With Covid rates rising rapidly, here is an LPA update on the government’s Covid advice for landlords and tenants.
Don’t forget the LPA website has the ‘Covid Hub’ page where you can access the latest government advice for landlords and tenants.
Removal of compulsory self-Isolation
When you look at the government’s Covid web pages, many start with the following statement:
From 24 February
- You will no longer be legally required to self-isolate if you test positive for COVID-19. New guidance will advise people who test positive to stay at home and avoid contact with other people.
- You will no longer be legally required to self-isolate if you are an unvaccinated close contact, and will no longer be advised to test for 7 days if you are a fully vaccinated close contact. The government has published new guidance for people with coronavirus (COVID-19) and their close contacts
Self-isolation is now a personal decision. This removal of self-isolation legislation is part of the government’s “Living with Covid plan” which aims to bring society “towards a return to normality”.
Previously, positive or asymptomatic people were legally required to isolate for up to ten days. They could end their isolation earlier if they registered negative lateral flow tests on both days five and six. Covid prevention measures are still recommended but now only as optional guidance and not as part of legislation.
Landlord and tenant guidance
A major change for landlords is that the Covid guidance for moving home has been fully withdrawn since last month. If you remember, at various times, we were required to sanitise surfaces between viewings, provide virtual viewings, restrict the number of people at viewings and delay handovers under certain circumstances. All gone as of 24 February 2022.
The ‘Guidance for landlords and tenants’ document is split into two sections. The purpose of the first section is to help landlords and tenants understand the following:
- Rent payments.
- Possession proceedings.
- Resolution of disputes.
The advice states that repossession legislation has returned to the pre-pandemic position and outlines current court arrangements which still retain some changes made earlier in the pandemic. If you are considering seeking repossession via the courts you are well advised to review the court arrangements guidance.
Within the first section there are also general recommendations on how to deal with rent arrears, resolving disputes, anti-social behaviour and abandonment by tenants.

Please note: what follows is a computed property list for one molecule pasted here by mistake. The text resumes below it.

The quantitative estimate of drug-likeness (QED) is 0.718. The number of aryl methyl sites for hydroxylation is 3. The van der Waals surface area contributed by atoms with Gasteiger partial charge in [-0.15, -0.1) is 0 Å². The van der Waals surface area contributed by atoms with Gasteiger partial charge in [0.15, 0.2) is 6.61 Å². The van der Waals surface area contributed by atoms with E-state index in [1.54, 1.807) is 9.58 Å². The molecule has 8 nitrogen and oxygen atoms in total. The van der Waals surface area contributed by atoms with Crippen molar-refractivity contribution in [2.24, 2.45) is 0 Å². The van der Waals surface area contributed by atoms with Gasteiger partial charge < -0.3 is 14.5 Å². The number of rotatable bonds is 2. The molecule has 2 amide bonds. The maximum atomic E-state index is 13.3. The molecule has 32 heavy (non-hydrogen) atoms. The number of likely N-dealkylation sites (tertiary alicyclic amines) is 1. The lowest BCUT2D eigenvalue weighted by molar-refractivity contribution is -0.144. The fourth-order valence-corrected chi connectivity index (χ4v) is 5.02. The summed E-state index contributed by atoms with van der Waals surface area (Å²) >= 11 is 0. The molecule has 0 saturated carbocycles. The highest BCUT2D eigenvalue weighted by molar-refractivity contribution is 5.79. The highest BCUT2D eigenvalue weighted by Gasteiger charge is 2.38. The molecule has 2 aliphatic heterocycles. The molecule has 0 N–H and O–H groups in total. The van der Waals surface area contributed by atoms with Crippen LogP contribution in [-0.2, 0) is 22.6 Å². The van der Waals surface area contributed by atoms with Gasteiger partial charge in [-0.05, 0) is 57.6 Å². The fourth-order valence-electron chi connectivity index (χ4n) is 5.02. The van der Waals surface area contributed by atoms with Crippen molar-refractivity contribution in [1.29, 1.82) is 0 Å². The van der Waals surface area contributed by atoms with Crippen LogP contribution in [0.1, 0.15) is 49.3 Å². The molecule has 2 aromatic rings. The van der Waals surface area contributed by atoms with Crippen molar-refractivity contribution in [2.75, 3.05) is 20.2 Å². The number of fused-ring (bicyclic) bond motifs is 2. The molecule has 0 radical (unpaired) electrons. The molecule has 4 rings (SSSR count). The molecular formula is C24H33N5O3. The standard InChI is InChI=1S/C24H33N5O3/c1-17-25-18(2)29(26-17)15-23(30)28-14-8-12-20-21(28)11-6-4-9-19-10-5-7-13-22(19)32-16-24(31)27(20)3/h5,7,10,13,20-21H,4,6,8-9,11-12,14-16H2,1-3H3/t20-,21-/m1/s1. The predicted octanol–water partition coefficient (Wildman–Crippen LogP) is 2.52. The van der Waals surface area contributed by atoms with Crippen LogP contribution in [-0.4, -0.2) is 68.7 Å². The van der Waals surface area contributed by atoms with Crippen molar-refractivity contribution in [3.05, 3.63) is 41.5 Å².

The second section addresses:
The amount of advice is now greatly reduced from the peak of the pandemic where only emergency and priority repairs were to take place. The section provides a link to more general working safely guidance, explains how to ventilate properties during works and states that clinically extremely vulnerable people are no longer required to shield.
General National Guidance
Landlords and tenants should also be aware of general national guidance.
The best starting point, is the “Coronavirus: how to stay safe and help prevent the spread” document. The key points are:
- Get fully vaccinated.
- If you have COVID-19 you can infect other people from 2 days before your symptoms start, and for up to 10 days after.
- Meet outside whenever possible but if you do enter a property ensure good ventilation by opening windows and putting on extractor fans but don’t allow fire doors to be kept open.
- Whilst there is no longer a legal requirement to wear a face covering, the Government suggests that you continue to wear one in crowded and enclosed spaces.
- The government is no longer asking people to work from home. People should now talk to their employers to agree arrangements to return to the office.
- If you have any of the Covid symptoms you are advised to stay at home, avoid contact with other people and follow the guidance for people with COVID-19 and their contacts. The linked document explains when and how to self-isolate and when to safely end isolation.
- All businesses should follow the principles set out in the working safely guidance. The linked document is very helpful document if you have office staff.
- People previously considered to be clinically extremely vulnerable are not being advised to shield.
Landlords and tenants have seen a major reduction in restrictions and the removal of legal requirements. However, the government states that Covid is still a risk.
Current guidelines are now recommending various Covid prevention measures but as a personal choice rather than as a legal requirement. Landlords can keep themselves aware of the latest guidance by using links to government advice on the LPA’s ‘Covid Hub’ web page.